Getting Published: Fifty Shades Style – By Emily Foster

Almost everyone in the publishing industry is reeling at the moment at the success of the Fifty Shades of Grey series. Last week it was reported that it has become the biggest selling book since records began, selling an awesome 5.3million+ copies worldwide. Films and music soundtracks based on the trilogy are now in the making as well.

So, while those of us in the industry are wondering how we can reach those record sales, I’m sure many budding authors are also wondering how they can pull off this major achievement through their own work – the nature of content aside for now. 

One key thing to take away from this success story is its creation. Urban legend has it, the basic framework of the story had already been written as fan-fiction for the Twilight series (another crazy-popular example) and published online by the author. The story was so popular that it got picked up by a publisher and the rest is history.

If you want to attract publishers, one way to go about it is to build an audience for your writing first. Think about it: say you have a blog or a website that pulls in thousands of views every day. There is clearly already an audience for your writing, and potentially those views could translate directly into book sales. I don’t like to talk about creativity and money in this way – but it’s true that the publishing industry is suffering at the moment, and investing in a project that is guaranteed at least some return sounds much saner than investing in an idea with little else to back it up.

If that sounds like a lot more work on the part of the writer, then think of it this way: debut novelists would be lucky to receive an offer from any publisher nowadays, let alone a decent advance. If you start the marketing yourself, and build your audience, you become a much more attractive candidate, and therefore in a better position to negotiate a good deal. In fact, if you do manage to gain a decent audience, and don’t mind putting in more work yourself, you could self-publish and receive a much greater cut of the earnings. The music industry went through the digital transition earlier than we did; just a few years ago we saw artists like Kate Nash and Lily Allen find huge audiences, and eventually record deals, for their music via their independent online presence, initially self-publicising through MySpace.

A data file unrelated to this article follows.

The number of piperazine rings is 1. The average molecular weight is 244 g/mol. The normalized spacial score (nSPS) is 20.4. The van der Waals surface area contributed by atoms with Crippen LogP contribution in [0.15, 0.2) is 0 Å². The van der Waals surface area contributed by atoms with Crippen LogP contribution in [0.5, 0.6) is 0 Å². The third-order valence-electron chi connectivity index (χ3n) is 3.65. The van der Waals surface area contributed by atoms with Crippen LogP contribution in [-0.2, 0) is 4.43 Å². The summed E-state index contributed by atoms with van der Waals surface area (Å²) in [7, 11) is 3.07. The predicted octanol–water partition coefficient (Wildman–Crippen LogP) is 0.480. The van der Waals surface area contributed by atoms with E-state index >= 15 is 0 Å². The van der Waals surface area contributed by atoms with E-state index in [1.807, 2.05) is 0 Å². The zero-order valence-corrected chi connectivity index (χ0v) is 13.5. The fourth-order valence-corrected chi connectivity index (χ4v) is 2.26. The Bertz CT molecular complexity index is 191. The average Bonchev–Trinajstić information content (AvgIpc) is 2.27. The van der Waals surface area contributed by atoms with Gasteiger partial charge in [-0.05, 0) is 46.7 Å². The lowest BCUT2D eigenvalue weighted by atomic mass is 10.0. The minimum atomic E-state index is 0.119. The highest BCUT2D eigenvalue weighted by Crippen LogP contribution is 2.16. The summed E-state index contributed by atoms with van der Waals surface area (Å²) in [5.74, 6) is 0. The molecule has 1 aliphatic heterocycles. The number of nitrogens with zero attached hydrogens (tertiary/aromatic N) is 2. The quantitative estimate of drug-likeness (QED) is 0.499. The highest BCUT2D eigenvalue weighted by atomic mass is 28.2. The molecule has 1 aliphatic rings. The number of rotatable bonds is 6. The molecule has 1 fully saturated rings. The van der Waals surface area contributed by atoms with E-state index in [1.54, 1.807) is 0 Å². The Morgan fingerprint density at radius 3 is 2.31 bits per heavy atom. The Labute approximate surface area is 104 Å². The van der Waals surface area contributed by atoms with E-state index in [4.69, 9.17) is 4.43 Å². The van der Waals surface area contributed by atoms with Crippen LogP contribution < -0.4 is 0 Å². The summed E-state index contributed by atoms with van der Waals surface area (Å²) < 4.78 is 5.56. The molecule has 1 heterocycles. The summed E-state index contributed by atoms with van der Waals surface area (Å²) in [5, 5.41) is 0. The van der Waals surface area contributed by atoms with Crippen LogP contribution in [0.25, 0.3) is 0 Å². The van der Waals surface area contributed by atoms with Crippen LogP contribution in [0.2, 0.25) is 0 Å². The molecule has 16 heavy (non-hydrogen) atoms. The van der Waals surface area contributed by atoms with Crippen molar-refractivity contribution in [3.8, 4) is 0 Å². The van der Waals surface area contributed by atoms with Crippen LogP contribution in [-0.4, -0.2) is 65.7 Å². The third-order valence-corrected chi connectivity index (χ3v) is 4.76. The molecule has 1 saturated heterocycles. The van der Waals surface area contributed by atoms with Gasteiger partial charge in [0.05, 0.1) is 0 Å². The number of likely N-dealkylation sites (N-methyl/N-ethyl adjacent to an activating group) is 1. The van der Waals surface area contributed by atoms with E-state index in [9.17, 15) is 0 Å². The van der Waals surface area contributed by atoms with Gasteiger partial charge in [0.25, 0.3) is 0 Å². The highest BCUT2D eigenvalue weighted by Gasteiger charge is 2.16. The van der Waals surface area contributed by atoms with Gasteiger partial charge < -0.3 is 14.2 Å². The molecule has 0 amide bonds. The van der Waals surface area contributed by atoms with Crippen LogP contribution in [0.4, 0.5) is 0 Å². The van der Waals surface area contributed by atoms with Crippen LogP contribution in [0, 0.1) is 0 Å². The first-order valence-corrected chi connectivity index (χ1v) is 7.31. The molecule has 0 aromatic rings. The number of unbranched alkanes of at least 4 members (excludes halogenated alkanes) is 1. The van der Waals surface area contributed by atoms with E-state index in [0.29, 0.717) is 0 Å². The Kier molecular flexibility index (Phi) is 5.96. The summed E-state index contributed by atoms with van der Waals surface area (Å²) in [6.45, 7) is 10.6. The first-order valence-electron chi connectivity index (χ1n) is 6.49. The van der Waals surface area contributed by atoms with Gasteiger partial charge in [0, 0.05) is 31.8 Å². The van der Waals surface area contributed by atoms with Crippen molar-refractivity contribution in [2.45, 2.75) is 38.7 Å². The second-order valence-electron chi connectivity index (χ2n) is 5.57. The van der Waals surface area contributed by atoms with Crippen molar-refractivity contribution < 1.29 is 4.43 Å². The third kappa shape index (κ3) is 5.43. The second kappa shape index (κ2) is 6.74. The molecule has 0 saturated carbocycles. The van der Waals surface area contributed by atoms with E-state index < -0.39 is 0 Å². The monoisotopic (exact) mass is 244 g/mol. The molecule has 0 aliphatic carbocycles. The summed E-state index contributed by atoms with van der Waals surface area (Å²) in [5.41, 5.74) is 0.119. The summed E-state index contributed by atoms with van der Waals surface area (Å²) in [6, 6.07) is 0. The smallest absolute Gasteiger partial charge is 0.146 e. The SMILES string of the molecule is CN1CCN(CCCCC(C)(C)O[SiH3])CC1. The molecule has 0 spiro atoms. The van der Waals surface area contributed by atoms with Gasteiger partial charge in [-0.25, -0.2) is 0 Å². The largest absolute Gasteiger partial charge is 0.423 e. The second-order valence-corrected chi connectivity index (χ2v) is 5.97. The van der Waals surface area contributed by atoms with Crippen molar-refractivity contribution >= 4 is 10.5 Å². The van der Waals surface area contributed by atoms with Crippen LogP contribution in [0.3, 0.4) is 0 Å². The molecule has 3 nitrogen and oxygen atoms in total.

So, finally, the big question remains: have you read Fifty Shades of Grey yet? 

By Emily Foster

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New Creatabot Contributor – Emily Foster

Our new contributor Emily will be writing short diary type articles for Creatabot that discuss her recent experiences working for small independent publishing house “Limehouse Books“. Her aim is to give writers a little more insight into how things work behind the scenes and also provide ideas and suggestions as to how to progress in the publishing world. I spoke to Emily to find out more about her and how she got into working in publishing.
 
So Emily, whats your creative background?
 
I studied Graphic Communication at Bath Spa university, and graduated last summer (2011). At university I got involved with the student magazine and interned at local magazines – publishing was always a focus for me. But I’m originally from north London – it’s good to be home. 
 
How did you get involved in Limehouse?
 
I was a design intern at Limehouse Books just after I graduated, and started my part-time job here in October. The company is very small so I work in lots of areas as well as design, like organising events and press. 
 
What other career paths have you taken?
 
None so far – but as well as working at Limehouse, I also work part-time as a Junior Designer at a company called Informa. I work on some of their healthcare magazines. 
 
Who inspires you both locally and universally?
 
People with drive and determination inspire me. Working at a small start-up and watching it struggle is hard but you have to keep motivated and keep going in order to succeed. 
 
What would you like to achieve in the future?
 
I’d just like to keep doing what I love! 
 
Can you recommend a creative website you love?
 
I like the It’s Nice That website, I think they do a lot for us creatives!

Thank you Emily for telling us more about yourself!

You can find out more about Limehouse Books at www.limehousebooks.co.uk

By Natasha Steer

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